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Excel has multiple functionalities that combine text from several cells into one big text. This is called ‘text concatenation’. In the examples below, we’ll assume our table includes the following columns: Street, Number, Postal Code and City.

& Operator

The ampersand is probably the most popular way to concatenate text. This works perfectly for a limited number of cells and keeps the formula fairly short.

=[@Street] & ” ” & [@Number] & ” ” & [@Postal Code] & ” ” & [@City]


Many people who don’t know the & operator use this function. When you enter the function, you’ll see an orange exclamation mark next to it. This means that it’s actually a little outdated and better alternatives are available. Still, the function does what it’s supposed to do:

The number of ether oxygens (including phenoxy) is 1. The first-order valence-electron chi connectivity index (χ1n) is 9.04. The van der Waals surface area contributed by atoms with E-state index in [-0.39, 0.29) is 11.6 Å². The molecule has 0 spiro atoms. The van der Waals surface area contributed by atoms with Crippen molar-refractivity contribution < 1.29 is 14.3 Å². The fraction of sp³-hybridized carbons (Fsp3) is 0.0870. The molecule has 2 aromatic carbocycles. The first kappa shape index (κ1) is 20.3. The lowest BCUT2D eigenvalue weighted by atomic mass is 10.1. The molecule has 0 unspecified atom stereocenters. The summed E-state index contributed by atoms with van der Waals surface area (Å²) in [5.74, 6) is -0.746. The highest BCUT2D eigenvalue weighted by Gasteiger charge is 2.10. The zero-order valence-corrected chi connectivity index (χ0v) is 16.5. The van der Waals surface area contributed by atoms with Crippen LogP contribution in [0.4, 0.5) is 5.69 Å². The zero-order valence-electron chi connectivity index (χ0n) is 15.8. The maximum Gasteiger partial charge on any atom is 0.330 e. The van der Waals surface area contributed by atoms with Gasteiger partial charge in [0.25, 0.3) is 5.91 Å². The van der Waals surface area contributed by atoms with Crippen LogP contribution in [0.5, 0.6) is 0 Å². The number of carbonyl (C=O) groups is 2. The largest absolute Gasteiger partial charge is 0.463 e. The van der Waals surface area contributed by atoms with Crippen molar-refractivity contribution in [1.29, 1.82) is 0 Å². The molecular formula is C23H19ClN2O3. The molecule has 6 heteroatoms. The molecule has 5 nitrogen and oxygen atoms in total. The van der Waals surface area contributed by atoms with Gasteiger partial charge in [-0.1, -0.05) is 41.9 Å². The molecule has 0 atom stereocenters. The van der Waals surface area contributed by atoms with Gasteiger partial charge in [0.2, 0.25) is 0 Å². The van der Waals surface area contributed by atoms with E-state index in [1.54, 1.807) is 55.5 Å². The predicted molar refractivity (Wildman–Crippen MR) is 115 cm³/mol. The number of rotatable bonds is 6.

=CONCATENATE([@Street];” “;[@Number];” “;[@Postal Code];” “;[@City])

The CONCATfunction

This function also joins the content of several cells into one big whole, but unlike the previous options, it lets you select several cells at once. With the previous options, you needed to select each cell separately.

The disadvantage of this function is that you can’t tell Excel whether the values should be separated from each other with one or more characters.

The TEXTJOIN function

This Excel function is fairly new and very useful. It combines the advantages of the CONCAT function (the possibility to select a range of cells) with the advantage of the & operator and the CONCATENATE function (the possibility to add a separator).

This function also has another advantage: it skips empty cells. Imagine your table includes rows where the number and postal code are left blank. If you use one of the other options, you’ll need extra functions to avoid ending up with multiple spaces one after the other (e.g.: Trim, If…).
If you use TEXTJOIN, you can choose whether or not you want to skip these blank cells. If you don’t enter anything, they’ll be skipped by default.

Do you want to delve deeper into Excel’s functions? Be sure to register for one of our Excel trainings.


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